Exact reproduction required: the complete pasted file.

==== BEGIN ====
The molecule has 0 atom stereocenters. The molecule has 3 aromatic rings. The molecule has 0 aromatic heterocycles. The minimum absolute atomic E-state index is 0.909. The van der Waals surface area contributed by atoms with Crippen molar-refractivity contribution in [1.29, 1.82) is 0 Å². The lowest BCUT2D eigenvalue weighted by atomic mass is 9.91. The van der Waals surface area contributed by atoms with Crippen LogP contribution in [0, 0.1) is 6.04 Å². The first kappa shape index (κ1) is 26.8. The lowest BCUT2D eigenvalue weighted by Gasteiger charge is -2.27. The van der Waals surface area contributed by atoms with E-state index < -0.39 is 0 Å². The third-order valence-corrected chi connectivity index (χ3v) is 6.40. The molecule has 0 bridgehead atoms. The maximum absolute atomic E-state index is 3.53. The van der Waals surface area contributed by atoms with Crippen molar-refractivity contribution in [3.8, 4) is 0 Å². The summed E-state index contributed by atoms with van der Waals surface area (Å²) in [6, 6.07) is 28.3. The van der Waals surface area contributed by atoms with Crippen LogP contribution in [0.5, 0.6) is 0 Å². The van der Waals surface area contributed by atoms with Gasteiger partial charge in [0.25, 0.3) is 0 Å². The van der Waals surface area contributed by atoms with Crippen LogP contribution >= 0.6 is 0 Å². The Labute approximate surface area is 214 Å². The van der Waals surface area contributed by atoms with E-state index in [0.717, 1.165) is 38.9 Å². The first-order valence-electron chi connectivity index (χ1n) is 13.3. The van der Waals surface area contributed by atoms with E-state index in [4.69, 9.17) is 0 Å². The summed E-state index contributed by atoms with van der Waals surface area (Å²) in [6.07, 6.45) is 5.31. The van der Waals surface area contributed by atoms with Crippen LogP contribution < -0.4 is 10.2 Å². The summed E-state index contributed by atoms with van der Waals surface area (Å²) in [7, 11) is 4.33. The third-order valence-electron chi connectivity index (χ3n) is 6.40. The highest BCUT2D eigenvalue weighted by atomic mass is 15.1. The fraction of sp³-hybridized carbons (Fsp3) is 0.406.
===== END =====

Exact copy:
The molecule has 0 atom stereocenters. The molecule has 3 aromatic rings. The molecule has 0 aromatic heterocycles. The minimum absolute atomic E-state index is 0.909. The van der Waals surface area contributed by atoms with Crippen molar-refractivity contribution in [1.29, 1.82) is 0 Å². The lowest BCUT2D eigenvalue weighted by atomic mass is 9.91. The van der Waals surface area contributed by atoms with Crippen LogP contribution in [0, 0.1) is 6.04 Å². The first kappa shape index (κ1) is 26.8. The lowest BCUT2D eigenvalue weighted by Gasteiger charge is -2.27. The van der Waals surface area contributed by atoms with E-state index < -0.39 is 0 Å². The third-order valence-corrected chi connectivity index (χ3v) is 6.40. The molecule has 0 bridgehead atoms. The maximum absolute atomic E-state index is 3.53. The van der Waals surface area contributed by atoms with Crippen molar-refractivity contribution in [3.8, 4) is 0 Å². The summed E-state index contributed by atoms with van der Waals surface area (Å²) in [6, 6.07) is 28.3. The van der Waals surface area contributed by atoms with Crippen LogP contribution in [0.5, 0.6) is 0 Å². The van der Waals surface area contributed by atoms with Gasteiger partial charge in [0.25, 0.3) is 0 Å². The van der Waals surface area contributed by atoms with Crippen LogP contribution >= 0.6 is 0 Å². The Labute approximate surface area is 214 Å². The van der Waals surface area contributed by atoms with E-state index in [0.717, 1.165) is 38.9 Å². The first-order valence-electron chi connectivity index (χ1n) is 13.3. The van der Waals surface area contributed by atoms with E-state index in [4.69, 9.17) is 0 Å². The summed E-state index contributed by atoms with van der Waals surface area (Å²) in [6.07, 6.45) is 5.31. The van der Waals surface area contributed by atoms with Crippen LogP contribution < -0.4 is 10.2 Å². The summed E-state index contributed by atoms with van der Waals surface area (Å²) in [7, 11) is 4.33. The third-order valence-electron chi connectivity index (χ3n) is 6.40. The highest BCUT2D eigenvalue weighted by atomic mass is 15.1. The fraction of sp³-hybridized carbons (Fsp3) is 0.406.